Maybe you’ve seen the TED talk given by Alex Honnold, a guy – actually the only guy – to have ever completed a free-solo (i.e., no ropes) ascent of “El Capitan,” a 3,000 foot, vertical cliff in Yosemite National Park.
As a person who has trouble comfortably ascending a ladder to clean leaves out of the gutters, I can’t begin to understand how one climbs a half-mile-high rock wall, knowing that one mistake and it’s all over.
What if you sneeze? Or get a cramp? Or (unlikely) some kind of giant bird lands on your head?
I wish Alex no misfortune. It just seems to me that given the risks involved in his profession, this is not a man who is likely to pass from natural causes.
I don’t think you’ll be surprised to learn, then, that when it comes to running my business, I take the exact opposite approach: There is no single thing that can happen – or not happen – that can cause everything to come tumbling down at once.
And while it may not be edge (or even middle) of your seat TED Talk-worthy, it strikes me as a pretty good formula for sticking around as a “free solo” for years and years.
Some specific recommendations:
- Try lots of things.
One of the things I like most about working alone is that you don’t need to convince anyone else before taking action. You don’t need a proven idea, you just need an idea.This newsletter, for example. I started doing it back in 1999 because I liked writing and email was cool. And even though today, it has evolved to become the main engine of all my marketing, at the time I had no evidence to suggest it was worth the effort or money involved.
Are there things I try that don’t go anywhere? All the time. A few years ago, for example, I put on an all day workshop that was incredibly successful, except for the fact that not a single person showed up. (On the bright side, I arrived home with lots of sandwiches.)
But it doesn’t matter. While often ego-deflating, few things you attempt will be fatal. As long as you keep trying new stuff, some of it is going to work.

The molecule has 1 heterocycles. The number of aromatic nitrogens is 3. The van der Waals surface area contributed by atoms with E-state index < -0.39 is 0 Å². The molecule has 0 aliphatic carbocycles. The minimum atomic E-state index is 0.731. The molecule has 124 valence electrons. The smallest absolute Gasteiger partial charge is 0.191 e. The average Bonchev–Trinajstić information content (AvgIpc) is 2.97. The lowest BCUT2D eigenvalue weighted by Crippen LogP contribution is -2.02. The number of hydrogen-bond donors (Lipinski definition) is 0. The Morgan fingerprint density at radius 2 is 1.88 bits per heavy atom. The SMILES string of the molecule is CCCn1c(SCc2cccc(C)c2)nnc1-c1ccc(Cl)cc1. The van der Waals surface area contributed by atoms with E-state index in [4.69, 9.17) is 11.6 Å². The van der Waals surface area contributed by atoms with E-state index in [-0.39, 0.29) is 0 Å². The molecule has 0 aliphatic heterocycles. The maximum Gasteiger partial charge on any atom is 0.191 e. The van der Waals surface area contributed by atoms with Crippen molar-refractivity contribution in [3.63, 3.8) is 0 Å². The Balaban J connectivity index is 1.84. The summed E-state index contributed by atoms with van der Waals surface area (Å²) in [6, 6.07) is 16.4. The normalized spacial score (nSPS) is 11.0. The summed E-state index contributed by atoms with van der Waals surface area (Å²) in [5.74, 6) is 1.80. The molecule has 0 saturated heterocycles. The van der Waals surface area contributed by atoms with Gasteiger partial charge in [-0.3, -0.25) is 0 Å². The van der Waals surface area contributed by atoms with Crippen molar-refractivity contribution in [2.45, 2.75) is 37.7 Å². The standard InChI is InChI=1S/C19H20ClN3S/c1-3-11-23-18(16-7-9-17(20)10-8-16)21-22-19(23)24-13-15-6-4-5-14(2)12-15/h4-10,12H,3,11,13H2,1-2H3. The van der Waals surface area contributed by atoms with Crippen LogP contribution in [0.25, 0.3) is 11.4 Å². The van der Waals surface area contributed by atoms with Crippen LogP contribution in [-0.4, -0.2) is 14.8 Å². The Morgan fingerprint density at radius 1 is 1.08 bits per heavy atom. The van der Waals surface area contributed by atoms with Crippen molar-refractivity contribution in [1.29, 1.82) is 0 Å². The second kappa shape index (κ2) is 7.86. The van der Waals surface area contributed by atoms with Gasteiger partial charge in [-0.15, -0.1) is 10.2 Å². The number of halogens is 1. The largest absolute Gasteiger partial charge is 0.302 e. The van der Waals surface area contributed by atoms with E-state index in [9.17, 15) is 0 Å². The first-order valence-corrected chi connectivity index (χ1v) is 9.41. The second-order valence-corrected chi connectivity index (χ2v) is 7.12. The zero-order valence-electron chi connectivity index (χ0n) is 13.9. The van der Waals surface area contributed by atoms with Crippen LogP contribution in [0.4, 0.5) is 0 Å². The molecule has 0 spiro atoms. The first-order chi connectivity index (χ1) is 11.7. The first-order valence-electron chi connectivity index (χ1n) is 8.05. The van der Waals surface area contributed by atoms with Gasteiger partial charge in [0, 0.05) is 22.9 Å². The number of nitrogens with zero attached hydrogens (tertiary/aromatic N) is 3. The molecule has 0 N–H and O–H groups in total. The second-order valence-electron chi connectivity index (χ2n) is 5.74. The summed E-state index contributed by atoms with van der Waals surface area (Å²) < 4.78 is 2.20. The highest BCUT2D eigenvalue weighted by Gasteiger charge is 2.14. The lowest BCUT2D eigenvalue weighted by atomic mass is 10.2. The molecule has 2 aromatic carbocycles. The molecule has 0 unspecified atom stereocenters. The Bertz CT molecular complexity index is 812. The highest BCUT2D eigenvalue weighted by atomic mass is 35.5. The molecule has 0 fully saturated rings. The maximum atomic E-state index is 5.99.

- Offer many different products and services.
If you’re just starting out, there’s no better strategy than a narrow focus on one specific thing. That allows you to get really good at something and develop a reputation.But there’s risk there too. If that one thing flops or fades – for whatever reason – it’s a long way down.
So over time, I’ve tried to assemble a mix of things: live webinars, prerecorded programs, books, coaching, consulting, affiliate programs. They tend to wax and wane independent of each other, so the pendulum never swings too far in either direction.
- Try lots of things.
- Work with more than one or two clients at a time.
About 15 years ago, I had one huge client. At one point, they accounted for 70% of my monthly income. The money was nice, but it was like having a job: One change in their strategy, budget or whatever, and it could all end quickly. For the four years I worked with them, I was never able to relax.
Today, I work with 12 – 15 clients at any one time. Partly because I like the variety, but also because I love knowing that nobody has the power to push me all the way off the cliff.
Here’s the bottom line. Every solo and small business professional I know has a pretty clear understanding of what they sell, how much they charge and, if hired, how they will go about doing the work.
That matters, of course. But what people don’t seem to give much thought to is the system they are creating in terms of how the various client and project pieces fit together.
Put another way, there’s a big difference between climbing a 10-foot wall and climbing a 3,000-foot wall. In any given moment, the actions you take may be exactly the same – but the risks involved are anything but.
I want to get to the top of the cliff as much as you do. I’m just not willing to try it without a whole lot of rope tied around me.
- Have you ever had a giant bird land on your head? Send photos.
- What’s the highest thing you have ever climbed (extra credit if you were doing it illegally)?
- How many clients do you prefer to work with at any given time?
Share your comments below!
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my favorite part in this article: While often ego-deflating, few things you attempt will be fatal. As long as you keep trying new stuff, some of it is going to work.